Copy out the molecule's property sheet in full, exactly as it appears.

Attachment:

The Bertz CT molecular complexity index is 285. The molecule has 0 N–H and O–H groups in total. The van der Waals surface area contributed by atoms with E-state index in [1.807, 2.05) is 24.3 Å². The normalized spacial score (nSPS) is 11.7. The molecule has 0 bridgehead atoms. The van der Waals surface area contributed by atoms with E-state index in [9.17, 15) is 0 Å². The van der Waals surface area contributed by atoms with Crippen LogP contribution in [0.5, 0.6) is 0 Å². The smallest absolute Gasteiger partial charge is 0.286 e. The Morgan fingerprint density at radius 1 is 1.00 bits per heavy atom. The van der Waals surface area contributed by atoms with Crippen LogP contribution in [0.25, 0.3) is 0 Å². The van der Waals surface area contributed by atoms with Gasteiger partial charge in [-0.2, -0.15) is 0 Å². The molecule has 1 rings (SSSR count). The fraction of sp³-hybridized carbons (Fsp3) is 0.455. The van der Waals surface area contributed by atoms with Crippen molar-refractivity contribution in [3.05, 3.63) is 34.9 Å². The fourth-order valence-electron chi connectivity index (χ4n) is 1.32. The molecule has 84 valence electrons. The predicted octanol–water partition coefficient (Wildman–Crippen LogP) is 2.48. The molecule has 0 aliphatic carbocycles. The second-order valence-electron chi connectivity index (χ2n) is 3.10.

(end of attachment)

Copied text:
The Bertz CT molecular complexity index is 285. The molecule has 0 N–H and O–H groups in total. The van der Waals surface area contributed by atoms with E-state index in [1.807, 2.05) is 24.3 Å². The normalized spacial score (nSPS) is 11.7. The molecule has 0 bridgehead atoms. The van der Waals surface area contributed by atoms with E-state index in [9.17, 15) is 0 Å². The van der Waals surface area contributed by atoms with Crippen LogP contribution in [0.5, 0.6) is 0 Å². The smallest absolute Gasteiger partial charge is 0.286 e. The Morgan fingerprint density at radius 1 is 1.00 bits per heavy atom. The van der Waals surface area contributed by atoms with Crippen LogP contribution in [0.25, 0.3) is 0 Å². The van der Waals surface area contributed by atoms with Gasteiger partial charge in [-0.2, -0.15) is 0 Å². The molecule has 1 rings (SSSR count). The fraction of sp³-hybridized carbons (Fsp3) is 0.455. The van der Waals surface area contributed by atoms with Crippen molar-refractivity contribution in [3.05, 3.63) is 34.9 Å². The fourth-order valence-electron chi connectivity index (χ4n) is 1.32. The molecule has 84 valence electrons. The predicted octanol–water partition coefficient (Wildman–Crippen LogP) is 2.48. The molecule has 0 aliphatic carbocycles. The second-order valence-electron chi connectivity index (χ2n) is 3.10.